Wednesday, December 30, 2009

Lobbying by firms which are majority-owned by U.S. Treasury

Spurred by news that GM had hired lobbyists, someone asks if I "could explain how a company which is 63% owned by the US Government could justify spending money to hire lobbyists?" Here is my response...

Personally, I do not subscribe to the notion that  "lobbying" is some kind of social "evil" that is counter to the interest of citizens. Lobbying is primarily an informational process, with the lobbyist trying to "paint a picture" that is advantageous to their client, frequently in terms of how legislation or regulation may help or harm "jobs" and "businesses" in the politician's local district. Lobbying per se is not directly tied to illegal political "contributions" or bribes.

Whether the government owns 0% or 100% of a firm has no bearing on the business-value of engaging in lobbying of Congress and regulators. If the will of Congress and the regulators can affect your business, you have a right and fiduciary obligation to your owners (including Uncle Sam) to make sure that Congress and the regulators are informed of the business and economic ramifications of their actions.

The U.S. Treasury is the nominal owner of that 63% government ownership. They have a fiduciary duty to their "owners", the citizen taxpayers of the U.S., to get a "return" for that investment. Treasury certainly has an obligation to make sure that the firm acts in the best interests of the firm and assuring that Treasury gets its return.

That is not to say that every action of the firm is 100% aligned with Treasury's interests, but generally Treasury can "justify" the actions of the firm if those actions are likely to be in the best interests of the firm's survival and health and "return" of the investment money to Treasury.

Sometimes the interests of firms are way out of line with the interest of U.S. citizens (e.g., Wall Street "banks"), but that is more the exception than the rule.

The simple truth is that Congress and the regulators depend on the lobbyists because the lobbyists generally tend to have a better grasp of the facts and principles involved than the politicians and regulators and their staffs. The problem is weeding out the bad apples without throwing out the overwhelming majority of good apples.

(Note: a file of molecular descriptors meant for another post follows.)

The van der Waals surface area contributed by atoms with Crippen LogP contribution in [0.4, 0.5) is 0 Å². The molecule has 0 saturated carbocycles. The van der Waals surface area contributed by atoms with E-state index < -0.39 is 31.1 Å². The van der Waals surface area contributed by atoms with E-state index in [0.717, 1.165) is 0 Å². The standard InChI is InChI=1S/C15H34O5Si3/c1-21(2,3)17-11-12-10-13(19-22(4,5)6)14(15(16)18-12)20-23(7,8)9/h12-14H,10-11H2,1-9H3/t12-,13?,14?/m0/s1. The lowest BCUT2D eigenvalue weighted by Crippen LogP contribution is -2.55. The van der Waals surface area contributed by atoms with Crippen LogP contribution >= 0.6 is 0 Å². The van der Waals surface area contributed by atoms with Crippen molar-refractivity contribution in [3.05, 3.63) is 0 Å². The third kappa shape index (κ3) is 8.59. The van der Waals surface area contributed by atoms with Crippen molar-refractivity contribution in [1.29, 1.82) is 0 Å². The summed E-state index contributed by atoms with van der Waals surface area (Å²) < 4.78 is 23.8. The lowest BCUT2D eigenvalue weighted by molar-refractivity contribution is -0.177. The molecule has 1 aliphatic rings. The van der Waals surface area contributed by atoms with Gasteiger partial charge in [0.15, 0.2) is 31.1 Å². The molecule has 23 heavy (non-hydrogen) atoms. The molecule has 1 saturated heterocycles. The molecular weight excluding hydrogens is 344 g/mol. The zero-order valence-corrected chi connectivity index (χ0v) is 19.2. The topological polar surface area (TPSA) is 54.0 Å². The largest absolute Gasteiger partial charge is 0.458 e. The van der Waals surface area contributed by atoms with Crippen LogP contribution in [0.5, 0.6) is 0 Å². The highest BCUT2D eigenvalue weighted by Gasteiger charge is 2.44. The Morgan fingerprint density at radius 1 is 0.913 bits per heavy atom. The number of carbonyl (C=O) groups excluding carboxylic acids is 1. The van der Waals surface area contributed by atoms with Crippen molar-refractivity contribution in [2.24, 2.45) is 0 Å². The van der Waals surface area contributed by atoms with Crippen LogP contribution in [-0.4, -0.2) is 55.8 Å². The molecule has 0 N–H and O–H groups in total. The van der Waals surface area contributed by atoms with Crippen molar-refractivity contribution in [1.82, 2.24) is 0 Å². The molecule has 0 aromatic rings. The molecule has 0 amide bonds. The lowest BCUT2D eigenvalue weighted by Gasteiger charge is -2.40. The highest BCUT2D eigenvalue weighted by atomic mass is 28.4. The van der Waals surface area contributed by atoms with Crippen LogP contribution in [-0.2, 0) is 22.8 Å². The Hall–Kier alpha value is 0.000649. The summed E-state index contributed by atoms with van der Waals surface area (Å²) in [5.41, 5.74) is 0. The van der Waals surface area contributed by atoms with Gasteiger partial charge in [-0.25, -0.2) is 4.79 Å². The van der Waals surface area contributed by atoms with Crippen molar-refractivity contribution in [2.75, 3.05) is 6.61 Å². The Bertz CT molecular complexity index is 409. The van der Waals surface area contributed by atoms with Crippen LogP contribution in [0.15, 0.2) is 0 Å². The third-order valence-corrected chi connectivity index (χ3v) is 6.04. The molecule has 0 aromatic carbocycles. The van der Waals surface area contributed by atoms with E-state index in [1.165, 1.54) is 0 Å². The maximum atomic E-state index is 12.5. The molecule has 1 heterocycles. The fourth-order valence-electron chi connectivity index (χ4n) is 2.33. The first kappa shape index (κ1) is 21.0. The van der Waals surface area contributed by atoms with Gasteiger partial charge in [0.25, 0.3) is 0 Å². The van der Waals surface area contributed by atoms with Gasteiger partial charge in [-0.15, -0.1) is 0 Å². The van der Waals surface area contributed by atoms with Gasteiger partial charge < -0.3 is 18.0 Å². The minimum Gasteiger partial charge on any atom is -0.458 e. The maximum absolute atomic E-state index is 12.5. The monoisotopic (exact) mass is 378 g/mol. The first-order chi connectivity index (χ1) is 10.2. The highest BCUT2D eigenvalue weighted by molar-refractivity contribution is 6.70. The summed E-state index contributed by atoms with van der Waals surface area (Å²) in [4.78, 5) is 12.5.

Of course, political partisans who have a contrary interest to the legislative and regulatory priorities of the firm may not agree with the positions being "lobbied" by the firm, but that is all about politics and not about whether lobbying is "justified" or not.

I understand the negative popular image of lobbyists and the political "power" that accrues from attacking them, so maybe it is just another one of those "grimace and bear it" scenarios where you publicly deplore what you privately support. The old saying in Washington is "Never confuse public pronouncements with private intentions."

So, in short, Treasury should publicly decry and excoriate the use of any of the taxpayers' money for lobbying, but privately encourage them to lobby as aggressively as they need to and maybe even offer to help them do it.

But let me reiterate that this is all independent of any illegal financial "contributions" from any firm to any member or staff of Congress or any regulator.

I also understand that many naive individuals lump the legal forms of lobbying in with illegal activities and call the whole collection "lobbying" with no distinction, but that is a misuse of the term. Put more simply, not everyone who "lobbies" is necessarily a "lobbyist". True lobbyists must be registered and are regulated by the government.

In any case, I have no problem with GM lobbying Congress and the regulators. The (temporary) majority ownership by the U.S. Treasury should have no impact on what lobbying activities the firm can engage in.

Ditto for Fannie Mae and Freddie Mac.

-- Jack Krupansky



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